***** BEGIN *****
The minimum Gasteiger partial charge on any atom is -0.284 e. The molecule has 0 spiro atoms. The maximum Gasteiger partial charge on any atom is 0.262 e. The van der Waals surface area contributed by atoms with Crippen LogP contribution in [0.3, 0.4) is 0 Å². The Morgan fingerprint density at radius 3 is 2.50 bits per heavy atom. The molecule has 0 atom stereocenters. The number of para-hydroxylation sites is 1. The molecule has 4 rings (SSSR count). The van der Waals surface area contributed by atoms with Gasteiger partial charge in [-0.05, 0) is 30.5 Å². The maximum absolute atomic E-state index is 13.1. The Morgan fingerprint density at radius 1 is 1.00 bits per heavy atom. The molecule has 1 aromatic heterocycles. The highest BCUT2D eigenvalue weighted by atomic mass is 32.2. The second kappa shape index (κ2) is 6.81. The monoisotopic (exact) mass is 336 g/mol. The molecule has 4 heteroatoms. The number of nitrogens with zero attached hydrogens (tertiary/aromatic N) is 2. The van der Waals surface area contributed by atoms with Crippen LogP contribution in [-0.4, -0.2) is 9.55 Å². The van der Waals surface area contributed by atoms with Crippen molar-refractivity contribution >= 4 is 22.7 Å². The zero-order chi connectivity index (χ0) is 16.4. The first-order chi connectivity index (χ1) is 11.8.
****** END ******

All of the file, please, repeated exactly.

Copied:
The minimum Gasteiger partial charge on any atom is -0.284 e. The molecule has 0 spiro atoms. The maximum Gasteiger partial charge on any atom is 0.262 e. The van der Waals surface area contributed by atoms with Crippen LogP contribution in [0.3, 0.4) is 0 Å². The Morgan fingerprint density at radius 3 is 2.50 bits per heavy atom. The molecule has 0 atom stereocenters. The number of para-hydroxylation sites is 1. The molecule has 4 rings (SSSR count). The van der Waals surface area contributed by atoms with Gasteiger partial charge in [-0.05, 0) is 30.5 Å². The maximum absolute atomic E-state index is 13.1. The Morgan fingerprint density at radius 1 is 1.00 bits per heavy atom. The molecule has 1 aromatic heterocycles. The highest BCUT2D eigenvalue weighted by atomic mass is 32.2. The second kappa shape index (κ2) is 6.81. The monoisotopic (exact) mass is 336 g/mol. The molecule has 4 heteroatoms. The number of nitrogens with zero attached hydrogens (tertiary/aromatic N) is 2. The van der Waals surface area contributed by atoms with Crippen LogP contribution in [-0.4, -0.2) is 9.55 Å². The van der Waals surface area contributed by atoms with Crippen molar-refractivity contribution >= 4 is 22.7 Å². The zero-order chi connectivity index (χ0) is 16.4. The first-order chi connectivity index (χ1) is 11.8.